During NaNoWriMo, I’ll write an occasional post about the experience of writing my new novel, Amiga. (These won’t be too frequent because I’ll be busy writing the actual novel.) Since I have a little time before the madness starts, I’d like to describe why I chose the Commodore Amiga as the centerpiece of my book.My computer career started in the Commodore world. I got a job working with EnTech, a Commodore software developer. Shortly after I started working there, I got a Commodore 64. I then branched into computer magazine writing and upgraded to a Commodore 128. The Amiga seemed the next logical step, but the original one was too expensive. When the Amiga 500 came out in 1987, I had to get one.
A windowed operating system with high-resolution color graphics is something we take for granted today. But coming from text-based computers with orange or green phosphor monitors, the Amiga seemed bright and exciting. It even stood out from the Macintosh, which had a small monochrome screen at the time. Unlike my Commodore 64 with its high, wrist-straining keyboard, the Amiga keyboard was comfortable. It had a standard PC layout, so it was easy to switch from typing on an AST Premium/286 all day at work to typing on my Amiga at home. The Amiga had a number of productivity programs, including WordPerfect, and a wide array of games. My wife and I even used my Amiga 500 to plan our wedding. It was the perfect combination of work and play.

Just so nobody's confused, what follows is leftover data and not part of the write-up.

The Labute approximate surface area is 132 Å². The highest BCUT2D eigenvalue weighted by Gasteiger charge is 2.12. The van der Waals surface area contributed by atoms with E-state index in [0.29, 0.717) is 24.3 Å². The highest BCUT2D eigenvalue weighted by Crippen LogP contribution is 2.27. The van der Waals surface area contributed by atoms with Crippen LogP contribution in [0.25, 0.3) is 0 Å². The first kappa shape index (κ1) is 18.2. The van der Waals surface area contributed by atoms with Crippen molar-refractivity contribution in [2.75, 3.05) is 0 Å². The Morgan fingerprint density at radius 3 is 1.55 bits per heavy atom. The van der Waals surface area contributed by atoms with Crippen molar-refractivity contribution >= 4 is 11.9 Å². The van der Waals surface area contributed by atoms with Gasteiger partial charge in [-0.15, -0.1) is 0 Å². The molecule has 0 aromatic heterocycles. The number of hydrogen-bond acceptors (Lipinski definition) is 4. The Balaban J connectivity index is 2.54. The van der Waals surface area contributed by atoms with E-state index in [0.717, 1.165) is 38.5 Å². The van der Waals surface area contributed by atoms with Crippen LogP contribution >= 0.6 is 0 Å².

The Amiga was also an underdog.
Commodore was one of many brands battling in the computer marketplace in the 1980s. Atari had its ST, Apple had its Macintosh and still popular Apple II family, but the IBM PC and compatibles dominated the industry. As Commodore fans, we were frustrated whenever the Amiga was ignored in the industry press. We cheered whenever the Amiga appeared in pop culture. We Amiga users had an emotional attachment to our device. We knew it was a superior computer that was losing out to more expensive and less capable devices. Commodore finally lost the fight as it went bankrupt in 1994.
It seems today that we don’t have the same emotional attachment with our devices as we did in the 1980s. Although we can talk about a Cult of Mac (of which I am a card-carrying member), we mostly see technology as a requirement of modern life. We must always carry our smartphones so that we can stay in touch, and there isn’t a job that doesn’t require the use of a computer.
But in the days of the Amiga, technology was truly magical. Each new device opened new possibilities, new things we can do, and new capabilities to explore and expand. Since I was in my twenties back then, the Amiga also represented the energy and excitement of youth. It was a time I defined myself and chose the life path I wanted to follow. This is the spirit I hope to capture in my novel Amiga.